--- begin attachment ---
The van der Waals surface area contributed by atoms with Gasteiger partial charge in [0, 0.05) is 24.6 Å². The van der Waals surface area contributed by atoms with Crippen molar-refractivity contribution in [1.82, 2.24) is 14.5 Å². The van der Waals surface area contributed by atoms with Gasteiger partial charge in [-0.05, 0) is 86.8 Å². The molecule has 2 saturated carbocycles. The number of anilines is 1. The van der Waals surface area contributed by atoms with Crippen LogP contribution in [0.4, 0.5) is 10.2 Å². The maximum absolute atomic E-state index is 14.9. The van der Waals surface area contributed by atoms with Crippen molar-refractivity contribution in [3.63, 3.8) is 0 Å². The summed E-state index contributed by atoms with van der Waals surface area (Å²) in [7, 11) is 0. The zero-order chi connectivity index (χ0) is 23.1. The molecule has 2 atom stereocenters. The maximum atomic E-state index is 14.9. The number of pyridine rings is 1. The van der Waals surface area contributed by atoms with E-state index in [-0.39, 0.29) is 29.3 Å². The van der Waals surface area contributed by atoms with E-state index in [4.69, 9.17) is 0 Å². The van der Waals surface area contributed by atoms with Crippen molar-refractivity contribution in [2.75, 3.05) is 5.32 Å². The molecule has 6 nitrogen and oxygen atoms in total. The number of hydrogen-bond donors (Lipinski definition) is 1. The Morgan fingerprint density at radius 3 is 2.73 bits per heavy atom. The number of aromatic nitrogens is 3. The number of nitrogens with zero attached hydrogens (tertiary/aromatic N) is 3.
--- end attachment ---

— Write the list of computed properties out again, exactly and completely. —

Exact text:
The van der Waals surface area contributed by atoms with Gasteiger partial charge in [0, 0.05) is 24.6 Å². The van der Waals surface area contributed by atoms with Crippen molar-refractivity contribution in [1.82, 2.24) is 14.5 Å². The van der Waals surface area contributed by atoms with Gasteiger partial charge in [-0.05, 0) is 86.8 Å². The molecule has 2 saturated carbocycles. The number of anilines is 1. The van der Waals surface area contributed by atoms with Crippen LogP contribution in [0.4, 0.5) is 10.2 Å². The maximum absolute atomic E-state index is 14.9. The van der Waals surface area contributed by atoms with Crippen molar-refractivity contribution in [3.63, 3.8) is 0 Å². The summed E-state index contributed by atoms with van der Waals surface area (Å²) in [7, 11) is 0. The zero-order chi connectivity index (χ0) is 23.1. The molecule has 2 atom stereocenters. The maximum atomic E-state index is 14.9. The number of pyridine rings is 1. The van der Waals surface area contributed by atoms with E-state index in [-0.39, 0.29) is 29.3 Å². The van der Waals surface area contributed by atoms with E-state index in [4.69, 9.17) is 0 Å². The van der Waals surface area contributed by atoms with Crippen molar-refractivity contribution in [2.75, 3.05) is 5.32 Å². The molecule has 6 nitrogen and oxygen atoms in total. The number of hydrogen-bond donors (Lipinski definition) is 1. The Morgan fingerprint density at radius 3 is 2.73 bits per heavy atom. The number of aromatic nitrogens is 3. The number of nitrogens with zero attached hydrogens (tertiary/aromatic N) is 3.